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Influence of low frequency sonophoresis on skin penetration of nanoparticles aiming the skin cancer treatment


The application of low frequency sonophoresis (LFS) to increase the penetration of drugs into or through the skin has been studying for only 16 years. Many studies are still needed to understand and therefore tailor the application of LFS in the permeation of macromolecules and drug delivery systems. It was recently demonstrated that application of LFS leads to the formation of distinct regions in the skin, highly permeable and disorganized, known as localized transport regions (LTRs). There is evidence that the increased transport of molecules by LFS occurs due to formation of these regions, which appear on the skin, however, quite heterogeneous. As the formation of LTRs is correlated with the process of cavitation caused by LFS, it is estimated that the addition of substances such as nanoparticles, which control the nucleation sites of cavitation is able to lead the formation of LTRs more evenly distributed in the skin. The greater control on the formation of LTRs, as well as possible changes in the characteristics of these paths created in the skin, may be advantageous for the topical treatment of skin conditions such as skin cancer. Pretreatment of skin with the LFS, followed by application of solid lipid nanoparticles (SLN) loading the antineoplastic doxorubicin (DOX) may increase the skin penetration of the SLN to deep skin layers, allowing drug release from these particles, in high concentrations, in these layers of skin where the skin tumors are found. Therefore, this project has two main goals: to evaluate the influence of SLN added to the coupling medium in the formation of LTRs after LFS application on the skin, and to evaluate the effect of LFS on skin penetration of SLN containing DOX and its potential use in the topical treatment of skin cancer. Importantly, this project will initiate a new line of research on the use of ultrasound as a physical method to improve skin penetration of macromolecules and delivery systems. This new research line will be implemented through the stage of a post-doctoral recently finalized by the project coordinator at MIT (USA), with a FAPESP (Proc. 09/06150-9) grant. The project has the support of the post-doctoral supervisors, Prof. Robert Langer and Daniel Blankschtein, both from MIT. (AU)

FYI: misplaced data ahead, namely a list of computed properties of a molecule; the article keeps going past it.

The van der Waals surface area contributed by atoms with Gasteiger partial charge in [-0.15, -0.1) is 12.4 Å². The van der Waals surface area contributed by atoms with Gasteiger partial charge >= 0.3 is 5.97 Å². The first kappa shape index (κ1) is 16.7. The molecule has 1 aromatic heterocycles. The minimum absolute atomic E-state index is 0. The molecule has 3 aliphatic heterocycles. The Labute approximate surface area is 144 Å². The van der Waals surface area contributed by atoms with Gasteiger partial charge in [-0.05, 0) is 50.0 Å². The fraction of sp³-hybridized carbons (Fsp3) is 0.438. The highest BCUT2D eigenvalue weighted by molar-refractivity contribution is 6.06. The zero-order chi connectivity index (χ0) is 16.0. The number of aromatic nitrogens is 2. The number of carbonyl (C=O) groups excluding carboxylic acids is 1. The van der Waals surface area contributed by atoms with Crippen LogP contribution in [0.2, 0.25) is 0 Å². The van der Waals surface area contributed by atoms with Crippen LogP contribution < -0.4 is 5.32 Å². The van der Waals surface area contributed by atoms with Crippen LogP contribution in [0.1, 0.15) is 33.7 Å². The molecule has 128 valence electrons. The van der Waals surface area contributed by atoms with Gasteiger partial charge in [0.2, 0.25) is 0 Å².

Articles published in Agência FAPESP Newsletter about the research grant:

Scientific publications
(References retrieved automatically from Web of Science and SciELO through information on FAPESP grants and their corresponding numbers as mentioned in the publications by the authors)
PEREIRA, TATIANA APARECIDA; RAMOS, DANIELLE NISHIDA; LOPEZ, RENATA F. V. Hydrogel increases localized transport regions and skin permeability during low frequency ultrasound treatment. SCIENTIFIC REPORTS, v. 7, MAR 13 2017. Web of Science Citations: 8.
HUBER, LUCAS A.; PEREIRA, TATIANA A.; RAMOS, DANIELLE N.; REZENDE, LUCAS C. D.; EMERY, FLAVIO S.; SOBRAL, LAYS MARTIN; LEOPOLDINO, ANDREIA MACHADO; LOPEZ, RENATA F. V. Topical Skin Cancer Therapy Using Doxorubicin-Loaded Cationic Lipid Nanoparticles and Iontophoresis. JOURNAL OF BIOMEDICAL NANOTECHNOLOGY, v. 11, n. 11, p. 1975-1988, NOV 2015. Web of Science Citations: 24.
TAVEIRA, STEPHANIA F.; DE SANTANA, DANIELLE C. A. S.; ARAUJO, LUCIANA M. P. C.; MARQUELE-OLIVEIRA, FRANCIANE; NOMIZO, AURO; LOPEZ, RENATA F. V. Effect of Iontophoresis on Topical Delivery of Doxorubicin-Loaded Solid Lipid Nanoparticles. JOURNAL OF BIOMEDICAL NANOTECHNOLOGY, v. 10, n. 7, p. 1382-1390, JUL 2014. Web of Science Citations: 27.

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